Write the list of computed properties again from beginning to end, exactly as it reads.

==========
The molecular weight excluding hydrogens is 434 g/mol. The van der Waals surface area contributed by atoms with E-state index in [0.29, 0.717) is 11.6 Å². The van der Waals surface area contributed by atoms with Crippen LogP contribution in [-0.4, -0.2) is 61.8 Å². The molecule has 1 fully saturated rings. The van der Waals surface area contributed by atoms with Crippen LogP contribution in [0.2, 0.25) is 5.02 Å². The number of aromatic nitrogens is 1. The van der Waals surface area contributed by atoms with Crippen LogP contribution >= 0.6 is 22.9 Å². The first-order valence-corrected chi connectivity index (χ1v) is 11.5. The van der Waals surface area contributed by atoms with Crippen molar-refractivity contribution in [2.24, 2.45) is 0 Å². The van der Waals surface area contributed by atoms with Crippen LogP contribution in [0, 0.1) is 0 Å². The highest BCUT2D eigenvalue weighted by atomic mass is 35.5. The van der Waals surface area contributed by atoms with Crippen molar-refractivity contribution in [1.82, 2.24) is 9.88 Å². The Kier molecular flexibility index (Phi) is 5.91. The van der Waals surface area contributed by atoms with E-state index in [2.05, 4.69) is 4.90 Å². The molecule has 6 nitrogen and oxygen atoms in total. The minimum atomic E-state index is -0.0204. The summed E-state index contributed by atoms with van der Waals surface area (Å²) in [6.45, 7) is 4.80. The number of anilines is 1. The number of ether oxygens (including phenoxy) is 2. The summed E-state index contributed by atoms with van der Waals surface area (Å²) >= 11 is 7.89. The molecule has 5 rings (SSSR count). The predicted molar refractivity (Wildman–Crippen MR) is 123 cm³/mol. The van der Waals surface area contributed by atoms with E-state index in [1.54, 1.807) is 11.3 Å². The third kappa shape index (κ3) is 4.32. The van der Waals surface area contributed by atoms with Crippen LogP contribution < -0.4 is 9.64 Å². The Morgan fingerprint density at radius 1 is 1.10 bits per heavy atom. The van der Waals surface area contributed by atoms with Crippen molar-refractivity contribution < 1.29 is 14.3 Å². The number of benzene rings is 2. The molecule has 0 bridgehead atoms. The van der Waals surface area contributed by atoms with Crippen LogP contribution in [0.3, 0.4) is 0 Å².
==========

The molecular weight excluding hydrogens is 434 g/mol. The van der Waals surface area contributed by atoms with E-state index in [0.29, 0.717) is 11.6 Å². The van der Waals surface area contributed by atoms with Crippen LogP contribution in [-0.4, -0.2) is 61.8 Å². The molecule has 1 fully saturated rings. The van der Waals surface area contributed by atoms with Crippen LogP contribution in [0.2, 0.25) is 5.02 Å². The number of aromatic nitrogens is 1. The van der Waals surface area contributed by atoms with Crippen LogP contribution >= 0.6 is 22.9 Å². The first-order valence-corrected chi connectivity index (χ1v) is 11.5. The van der Waals surface area contributed by atoms with Crippen molar-refractivity contribution in [2.24, 2.45) is 0 Å². The van der Waals surface area contributed by atoms with Crippen LogP contribution in [0, 0.1) is 0 Å². The highest BCUT2D eigenvalue weighted by atomic mass is 35.5. The van der Waals surface area contributed by atoms with Crippen molar-refractivity contribution in [1.82, 2.24) is 9.88 Å². The Kier molecular flexibility index (Phi) is 5.91. The van der Waals surface area contributed by atoms with E-state index in [2.05, 4.69) is 4.90 Å². The molecule has 6 nitrogen and oxygen atoms in total. The minimum atomic E-state index is -0.0204. The summed E-state index contributed by atoms with van der Waals surface area (Å²) in [6.45, 7) is 4.80. The number of anilines is 1. The number of ether oxygens (including phenoxy) is 2. The summed E-state index contributed by atoms with van der Waals surface area (Å²) >= 11 is 7.89. The molecule has 5 rings (SSSR count). The predicted molar refractivity (Wildman–Crippen MR) is 123 cm³/mol. The van der Waals surface area contributed by atoms with E-state index in [1.54, 1.807) is 11.3 Å². The third kappa shape index (κ3) is 4.32. The van der Waals surface area contributed by atoms with Crippen LogP contribution < -0.4 is 9.64 Å². The Morgan fingerprint density at radius 1 is 1.10 bits per heavy atom. The van der Waals surface area contributed by atoms with Crippen molar-refractivity contribution < 1.29 is 14.3 Å². The number of benzene rings is 2. The molecule has 0 bridgehead atoms. The van der Waals surface area contributed by atoms with Crippen LogP contribution in [0.3, 0.4) is 0 Å².